This microstratigraphic study of the Magdalenian sequence in the Cendres Cave (Teulada-Moraira, Alicante, Spain) shows the detailed evolutionary history of the deposit, revealing a wide variety of pedosedimentary (formation and diagenesis), biogenic and anthropic processes. The sequence begins with Cendres XII, culturally attributed to the Early and Middle Magdalenian, with high probability (95%) dating placing it between 19,270 and 16,530 cal BP with some chronological hiatus. It was formed from biogenic sedimentation associated with bat guano mainly of an insectivorous type, and from anthropic sedimentation related to occupation floors made up of highly complex plant beds with traces of combustion. One of the predominant plant tissue residues is woody angiosperm leaves or stalks. Detrital deposition formed by diffuse runoff increases towards the top of the level. It belongs palaeoclimatically to the Greenland Stadial-2b (GS-2b) and to the first temperate pulsations of GS-2a. Between this horizon and the Upper Magdalenian there is an erosive contact. There follow various levels attributed to the Upper Magdalenian, Cendres XI, dated to between 16,690 and 15,640 cal BP. This shows an abrupt change with respect to the previous level and results from the cryoclastic processes of the walls and solifluction processes, it would coincide with the upper part of GS-2a. With Cendres X, the detrital sedimentation is not very representative and organophosphatic crusts of cryptocrystalline apatite appear, corresponding to accumulations of bird guano at a time when there was little presence of anthropic occupation. The Upper Magdalenian sequence ends with Cendres IX, which in some sectors of the site presents an erosive contact with the previous level. Anthropic activity reappears and is dated to the interval between 15,210 and 14,240 cal BP. Its deposition is due to gelifluction processes in a cold medium with an increase in humidity. It can be allocated to final episodes of GS-2a in transition to Greenland Interstadial-1 (GI-1). At the end of this episode there is a phase of stabilization that can be seen from the biological activity connecting with the horizons of the Early Neolithic.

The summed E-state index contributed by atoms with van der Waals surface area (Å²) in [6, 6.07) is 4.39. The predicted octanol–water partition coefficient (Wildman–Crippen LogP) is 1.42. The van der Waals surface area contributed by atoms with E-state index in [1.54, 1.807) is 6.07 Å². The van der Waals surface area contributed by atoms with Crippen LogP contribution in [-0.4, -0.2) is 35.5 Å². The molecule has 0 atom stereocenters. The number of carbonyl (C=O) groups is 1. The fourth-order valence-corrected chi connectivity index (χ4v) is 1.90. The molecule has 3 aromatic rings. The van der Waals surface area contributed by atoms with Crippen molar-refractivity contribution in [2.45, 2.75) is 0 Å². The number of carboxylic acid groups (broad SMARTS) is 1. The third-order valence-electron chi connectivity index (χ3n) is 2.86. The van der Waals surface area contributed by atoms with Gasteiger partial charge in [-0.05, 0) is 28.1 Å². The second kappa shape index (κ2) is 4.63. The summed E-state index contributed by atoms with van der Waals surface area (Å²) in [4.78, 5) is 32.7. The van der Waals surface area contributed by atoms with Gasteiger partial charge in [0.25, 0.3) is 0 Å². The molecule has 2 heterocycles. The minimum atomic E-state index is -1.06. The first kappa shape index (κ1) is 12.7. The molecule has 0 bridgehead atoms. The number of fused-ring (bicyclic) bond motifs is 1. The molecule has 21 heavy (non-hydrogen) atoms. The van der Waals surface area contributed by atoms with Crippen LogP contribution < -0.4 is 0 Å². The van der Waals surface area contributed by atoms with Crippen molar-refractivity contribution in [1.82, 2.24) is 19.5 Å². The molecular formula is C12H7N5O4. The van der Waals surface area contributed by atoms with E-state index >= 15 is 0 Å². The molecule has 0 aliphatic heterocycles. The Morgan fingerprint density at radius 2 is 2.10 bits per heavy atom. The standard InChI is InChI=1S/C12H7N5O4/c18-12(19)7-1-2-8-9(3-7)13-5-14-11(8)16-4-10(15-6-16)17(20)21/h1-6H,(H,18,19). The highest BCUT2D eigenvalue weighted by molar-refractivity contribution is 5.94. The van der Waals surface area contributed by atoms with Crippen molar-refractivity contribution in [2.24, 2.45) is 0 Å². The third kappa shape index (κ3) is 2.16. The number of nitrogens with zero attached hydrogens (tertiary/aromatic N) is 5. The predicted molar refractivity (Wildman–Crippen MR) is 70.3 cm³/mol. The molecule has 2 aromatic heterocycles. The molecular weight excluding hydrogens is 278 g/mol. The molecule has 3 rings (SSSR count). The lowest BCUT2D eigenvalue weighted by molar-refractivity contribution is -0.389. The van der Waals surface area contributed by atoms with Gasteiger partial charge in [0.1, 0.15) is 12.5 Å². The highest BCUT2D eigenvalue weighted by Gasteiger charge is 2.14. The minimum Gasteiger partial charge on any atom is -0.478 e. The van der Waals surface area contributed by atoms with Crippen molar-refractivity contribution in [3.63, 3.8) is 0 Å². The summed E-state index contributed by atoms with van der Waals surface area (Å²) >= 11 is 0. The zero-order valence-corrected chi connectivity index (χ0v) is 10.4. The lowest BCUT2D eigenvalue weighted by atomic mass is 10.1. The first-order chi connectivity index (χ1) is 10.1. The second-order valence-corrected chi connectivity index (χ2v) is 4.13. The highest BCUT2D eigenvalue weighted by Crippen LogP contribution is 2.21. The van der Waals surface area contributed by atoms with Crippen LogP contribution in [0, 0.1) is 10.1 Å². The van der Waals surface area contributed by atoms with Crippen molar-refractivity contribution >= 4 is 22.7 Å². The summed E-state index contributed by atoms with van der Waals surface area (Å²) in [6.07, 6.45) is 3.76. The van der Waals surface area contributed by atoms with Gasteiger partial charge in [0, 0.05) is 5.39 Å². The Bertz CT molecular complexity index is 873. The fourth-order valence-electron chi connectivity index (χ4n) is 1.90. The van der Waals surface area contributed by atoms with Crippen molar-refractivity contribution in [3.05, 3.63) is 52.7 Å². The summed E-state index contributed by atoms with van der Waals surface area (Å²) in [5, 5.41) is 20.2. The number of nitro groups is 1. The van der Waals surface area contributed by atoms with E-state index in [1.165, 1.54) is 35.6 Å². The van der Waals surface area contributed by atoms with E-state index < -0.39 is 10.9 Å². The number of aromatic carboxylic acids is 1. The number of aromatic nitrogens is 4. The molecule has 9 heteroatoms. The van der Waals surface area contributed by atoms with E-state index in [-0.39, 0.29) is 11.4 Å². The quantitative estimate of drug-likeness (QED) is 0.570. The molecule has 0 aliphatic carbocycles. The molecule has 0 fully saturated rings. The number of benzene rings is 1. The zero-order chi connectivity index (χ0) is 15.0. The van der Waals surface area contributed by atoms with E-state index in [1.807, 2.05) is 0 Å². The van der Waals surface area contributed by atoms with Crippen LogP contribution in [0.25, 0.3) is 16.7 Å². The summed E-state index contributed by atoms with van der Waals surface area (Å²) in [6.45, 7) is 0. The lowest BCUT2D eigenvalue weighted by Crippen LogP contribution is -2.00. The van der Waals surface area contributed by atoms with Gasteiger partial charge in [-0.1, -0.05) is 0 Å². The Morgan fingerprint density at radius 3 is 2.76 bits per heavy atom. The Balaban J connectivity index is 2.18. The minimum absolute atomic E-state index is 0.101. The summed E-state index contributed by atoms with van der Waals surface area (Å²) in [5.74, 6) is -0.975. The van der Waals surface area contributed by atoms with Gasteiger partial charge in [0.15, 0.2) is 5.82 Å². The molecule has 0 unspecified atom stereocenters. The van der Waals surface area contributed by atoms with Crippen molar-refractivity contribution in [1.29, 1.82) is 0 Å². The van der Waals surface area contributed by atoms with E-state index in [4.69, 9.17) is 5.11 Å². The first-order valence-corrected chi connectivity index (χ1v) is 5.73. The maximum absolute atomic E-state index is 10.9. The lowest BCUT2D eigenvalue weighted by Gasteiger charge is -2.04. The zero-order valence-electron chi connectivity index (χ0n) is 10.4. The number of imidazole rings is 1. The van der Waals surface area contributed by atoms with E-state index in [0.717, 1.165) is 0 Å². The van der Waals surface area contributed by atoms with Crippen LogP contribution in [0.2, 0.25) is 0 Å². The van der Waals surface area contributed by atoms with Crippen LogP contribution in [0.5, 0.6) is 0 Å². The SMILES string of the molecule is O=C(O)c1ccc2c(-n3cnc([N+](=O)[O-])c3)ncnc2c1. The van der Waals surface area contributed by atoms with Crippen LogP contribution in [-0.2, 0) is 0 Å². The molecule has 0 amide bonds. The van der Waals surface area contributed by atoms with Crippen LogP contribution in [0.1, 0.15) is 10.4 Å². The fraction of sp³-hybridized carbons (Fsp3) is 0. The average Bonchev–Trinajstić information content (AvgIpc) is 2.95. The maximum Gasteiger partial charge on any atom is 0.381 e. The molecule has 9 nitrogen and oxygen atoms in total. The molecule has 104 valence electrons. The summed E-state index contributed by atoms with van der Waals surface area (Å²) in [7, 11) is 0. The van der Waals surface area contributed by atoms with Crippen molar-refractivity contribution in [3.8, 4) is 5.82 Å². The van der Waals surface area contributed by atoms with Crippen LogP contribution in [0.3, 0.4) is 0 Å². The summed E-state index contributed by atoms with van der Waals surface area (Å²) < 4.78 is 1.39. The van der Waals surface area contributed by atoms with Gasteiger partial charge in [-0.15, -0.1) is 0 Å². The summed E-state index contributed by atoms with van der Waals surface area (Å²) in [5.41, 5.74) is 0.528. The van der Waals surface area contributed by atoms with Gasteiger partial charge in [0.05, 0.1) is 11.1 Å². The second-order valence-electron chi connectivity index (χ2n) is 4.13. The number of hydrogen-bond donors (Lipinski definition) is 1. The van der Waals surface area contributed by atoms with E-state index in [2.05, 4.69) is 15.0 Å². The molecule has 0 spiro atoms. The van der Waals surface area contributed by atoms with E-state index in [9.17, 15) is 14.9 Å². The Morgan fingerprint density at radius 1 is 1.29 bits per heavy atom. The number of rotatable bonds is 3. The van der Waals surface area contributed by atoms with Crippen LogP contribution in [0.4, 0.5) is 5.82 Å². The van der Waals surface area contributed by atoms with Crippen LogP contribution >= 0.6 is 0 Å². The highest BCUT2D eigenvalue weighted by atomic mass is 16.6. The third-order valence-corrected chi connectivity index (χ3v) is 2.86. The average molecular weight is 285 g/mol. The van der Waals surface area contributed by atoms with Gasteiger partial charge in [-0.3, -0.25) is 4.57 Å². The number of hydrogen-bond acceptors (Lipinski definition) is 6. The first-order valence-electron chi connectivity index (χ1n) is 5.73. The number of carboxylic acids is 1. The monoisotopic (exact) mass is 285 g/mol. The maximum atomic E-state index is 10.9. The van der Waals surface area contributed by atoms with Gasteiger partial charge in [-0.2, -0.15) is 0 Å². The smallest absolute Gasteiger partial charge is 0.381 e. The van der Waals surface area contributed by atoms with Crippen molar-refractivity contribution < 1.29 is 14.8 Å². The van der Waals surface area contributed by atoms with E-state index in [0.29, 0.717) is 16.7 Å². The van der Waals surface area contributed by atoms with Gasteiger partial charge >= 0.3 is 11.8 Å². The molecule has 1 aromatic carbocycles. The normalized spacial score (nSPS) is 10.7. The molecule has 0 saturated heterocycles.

Neanderthal Viruses Found in Modern Humans, Nov. 19, 2013 

Ancient viruses from Neanderthals have been found in modern human DNA by researchers at Oxford University and Plymouth University. (...)

· Neanderthal and Denisovan retroviruses in modern humans, di E. Marchi et alii, "Current Biology", Volume 23, Issue 22, R994-R995, 18 November 2013

How Climate Change and Plate Tectonics Shaped Human Evolution, di M. Maslin, November 14, 2013

A new study links the emergence of new hominin species, expanding brain capacity and early human migration with the appearance of deep freshwater lakes. (...)